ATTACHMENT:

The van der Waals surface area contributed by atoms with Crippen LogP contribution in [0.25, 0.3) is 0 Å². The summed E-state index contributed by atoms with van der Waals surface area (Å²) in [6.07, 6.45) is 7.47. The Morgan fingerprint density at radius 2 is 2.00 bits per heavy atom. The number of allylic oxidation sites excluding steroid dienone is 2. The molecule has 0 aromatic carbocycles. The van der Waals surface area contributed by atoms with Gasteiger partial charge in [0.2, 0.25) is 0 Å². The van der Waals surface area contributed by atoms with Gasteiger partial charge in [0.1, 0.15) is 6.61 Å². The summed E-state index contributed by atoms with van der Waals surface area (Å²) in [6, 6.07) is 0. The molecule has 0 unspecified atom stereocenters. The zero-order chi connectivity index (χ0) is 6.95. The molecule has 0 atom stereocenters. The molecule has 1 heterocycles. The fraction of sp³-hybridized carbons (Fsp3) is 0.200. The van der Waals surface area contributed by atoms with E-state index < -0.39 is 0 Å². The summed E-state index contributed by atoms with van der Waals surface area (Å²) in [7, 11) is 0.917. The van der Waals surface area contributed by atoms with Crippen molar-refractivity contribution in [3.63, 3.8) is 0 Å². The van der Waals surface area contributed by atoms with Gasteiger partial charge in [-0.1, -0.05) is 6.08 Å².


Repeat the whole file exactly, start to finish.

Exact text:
The van der Waals surface area contributed by atoms with Crippen LogP contribution in [0.25, 0.3) is 0 Å². The summed E-state index contributed by atoms with van der Waals surface area (Å²) in [6.07, 6.45) is 7.47. The Morgan fingerprint density at radius 2 is 2.00 bits per heavy atom. The number of allylic oxidation sites excluding steroid dienone is 2. The molecule has 0 aromatic carbocycles. The van der Waals surface area contributed by atoms with Gasteiger partial charge in [0.2, 0.25) is 0 Å². The van der Waals surface area contributed by atoms with Gasteiger partial charge in [0.1, 0.15) is 6.61 Å². The summed E-state index contributed by atoms with van der Waals surface area (Å²) in [6, 6.07) is 0. The molecule has 0 unspecified atom stereocenters. The zero-order chi connectivity index (χ0) is 6.95. The molecule has 0 atom stereocenters. The molecule has 1 heterocycles. The fraction of sp³-hybridized carbons (Fsp3) is 0.200. The van der Waals surface area contributed by atoms with E-state index < -0.39 is 0 Å². The summed E-state index contributed by atoms with van der Waals surface area (Å²) in [7, 11) is 0.917. The van der Waals surface area contributed by atoms with Crippen molar-refractivity contribution in [3.63, 3.8) is 0 Å². The van der Waals surface area contributed by atoms with Gasteiger partial charge in [-0.1, -0.05) is 6.08 Å².